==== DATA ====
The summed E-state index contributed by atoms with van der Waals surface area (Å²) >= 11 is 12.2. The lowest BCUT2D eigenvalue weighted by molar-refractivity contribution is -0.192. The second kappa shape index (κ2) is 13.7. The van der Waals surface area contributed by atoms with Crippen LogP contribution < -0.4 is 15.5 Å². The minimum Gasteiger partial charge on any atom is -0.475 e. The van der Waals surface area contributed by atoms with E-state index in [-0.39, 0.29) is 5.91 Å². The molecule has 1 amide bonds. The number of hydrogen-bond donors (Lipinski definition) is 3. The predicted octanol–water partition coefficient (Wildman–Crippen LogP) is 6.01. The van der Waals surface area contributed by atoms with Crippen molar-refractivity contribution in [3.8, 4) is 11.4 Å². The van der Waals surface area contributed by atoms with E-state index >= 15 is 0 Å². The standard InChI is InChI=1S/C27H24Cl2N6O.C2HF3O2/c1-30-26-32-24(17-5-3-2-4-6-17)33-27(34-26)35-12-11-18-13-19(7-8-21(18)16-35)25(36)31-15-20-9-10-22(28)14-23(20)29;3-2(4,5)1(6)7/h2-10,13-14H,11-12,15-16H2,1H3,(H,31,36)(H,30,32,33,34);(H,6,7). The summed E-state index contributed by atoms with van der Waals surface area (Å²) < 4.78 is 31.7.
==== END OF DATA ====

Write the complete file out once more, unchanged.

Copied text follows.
The summed E-state index contributed by atoms with van der Waals surface area (Å²) >= 11 is 12.2. The lowest BCUT2D eigenvalue weighted by molar-refractivity contribution is -0.192. The second kappa shape index (κ2) is 13.7. The van der Waals surface area contributed by atoms with Crippen LogP contribution < -0.4 is 15.5 Å². The minimum Gasteiger partial charge on any atom is -0.475 e. The van der Waals surface area contributed by atoms with E-state index in [-0.39, 0.29) is 5.91 Å². The molecule has 1 amide bonds. The number of hydrogen-bond donors (Lipinski definition) is 3. The predicted octanol–water partition coefficient (Wildman–Crippen LogP) is 6.01. The van der Waals surface area contributed by atoms with Crippen molar-refractivity contribution in [3.8, 4) is 11.4 Å². The van der Waals surface area contributed by atoms with E-state index >= 15 is 0 Å². The standard InChI is InChI=1S/C27H24Cl2N6O.C2HF3O2/c1-30-26-32-24(17-5-3-2-4-6-17)33-27(34-26)35-12-11-18-13-19(7-8-21(18)16-35)25(36)31-15-20-9-10-22(28)14-23(20)29;3-2(4,5)1(6)7/h2-10,13-14H,11-12,15-16H2,1H3,(H,31,36)(H,30,32,33,34);(H,6,7). The summed E-state index contributed by atoms with van der Waals surface area (Å²) < 4.78 is 31.7.